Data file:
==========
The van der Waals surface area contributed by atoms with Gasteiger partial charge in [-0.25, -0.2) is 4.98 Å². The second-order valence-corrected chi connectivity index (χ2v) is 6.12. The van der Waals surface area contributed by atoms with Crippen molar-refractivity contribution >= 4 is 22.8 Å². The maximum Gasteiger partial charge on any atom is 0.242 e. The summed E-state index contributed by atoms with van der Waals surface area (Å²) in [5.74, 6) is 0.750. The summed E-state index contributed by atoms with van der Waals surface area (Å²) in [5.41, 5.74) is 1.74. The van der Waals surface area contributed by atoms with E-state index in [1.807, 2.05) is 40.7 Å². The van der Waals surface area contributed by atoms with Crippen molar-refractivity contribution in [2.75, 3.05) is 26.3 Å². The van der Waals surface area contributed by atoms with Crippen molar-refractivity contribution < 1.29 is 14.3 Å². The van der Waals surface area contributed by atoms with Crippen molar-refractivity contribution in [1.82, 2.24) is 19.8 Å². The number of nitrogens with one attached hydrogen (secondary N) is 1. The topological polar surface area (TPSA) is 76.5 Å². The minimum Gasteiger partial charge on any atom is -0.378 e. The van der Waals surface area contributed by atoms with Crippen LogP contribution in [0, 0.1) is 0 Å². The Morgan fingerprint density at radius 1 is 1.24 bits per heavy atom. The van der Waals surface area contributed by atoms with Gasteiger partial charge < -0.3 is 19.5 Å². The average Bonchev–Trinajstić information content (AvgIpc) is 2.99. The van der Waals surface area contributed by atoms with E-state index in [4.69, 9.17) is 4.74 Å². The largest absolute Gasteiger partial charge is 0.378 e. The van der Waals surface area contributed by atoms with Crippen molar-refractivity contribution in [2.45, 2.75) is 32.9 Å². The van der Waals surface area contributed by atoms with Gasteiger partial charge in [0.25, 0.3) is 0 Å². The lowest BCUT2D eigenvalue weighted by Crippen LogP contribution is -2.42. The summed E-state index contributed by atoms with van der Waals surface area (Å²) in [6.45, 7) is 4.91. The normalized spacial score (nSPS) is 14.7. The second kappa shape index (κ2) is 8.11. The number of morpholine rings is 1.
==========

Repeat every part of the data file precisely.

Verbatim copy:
The van der Waals surface area contributed by atoms with Gasteiger partial charge in [-0.25, -0.2) is 4.98 Å². The second-order valence-corrected chi connectivity index (χ2v) is 6.12. The van der Waals surface area contributed by atoms with Crippen molar-refractivity contribution >= 4 is 22.8 Å². The maximum Gasteiger partial charge on any atom is 0.242 e. The summed E-state index contributed by atoms with van der Waals surface area (Å²) in [5.74, 6) is 0.750. The summed E-state index contributed by atoms with van der Waals surface area (Å²) in [5.41, 5.74) is 1.74. The van der Waals surface area contributed by atoms with E-state index in [1.807, 2.05) is 40.7 Å². The van der Waals surface area contributed by atoms with Crippen molar-refractivity contribution in [2.75, 3.05) is 26.3 Å². The van der Waals surface area contributed by atoms with Crippen molar-refractivity contribution < 1.29 is 14.3 Å². The van der Waals surface area contributed by atoms with Crippen molar-refractivity contribution in [1.82, 2.24) is 19.8 Å². The number of nitrogens with one attached hydrogen (secondary N) is 1. The topological polar surface area (TPSA) is 76.5 Å². The minimum Gasteiger partial charge on any atom is -0.378 e. The van der Waals surface area contributed by atoms with Crippen LogP contribution in [0, 0.1) is 0 Å². The Morgan fingerprint density at radius 1 is 1.24 bits per heavy atom. The van der Waals surface area contributed by atoms with Gasteiger partial charge < -0.3 is 19.5 Å². The average Bonchev–Trinajstić information content (AvgIpc) is 2.99. The van der Waals surface area contributed by atoms with E-state index in [4.69, 9.17) is 4.74 Å². The largest absolute Gasteiger partial charge is 0.378 e. The van der Waals surface area contributed by atoms with Crippen molar-refractivity contribution in [2.45, 2.75) is 32.9 Å². The van der Waals surface area contributed by atoms with Gasteiger partial charge in [0.25, 0.3) is 0 Å². The lowest BCUT2D eigenvalue weighted by Crippen LogP contribution is -2.42. The summed E-state index contributed by atoms with van der Waals surface area (Å²) in [6.45, 7) is 4.91. The normalized spacial score (nSPS) is 14.7. The second kappa shape index (κ2) is 8.11. The number of morpholine rings is 1.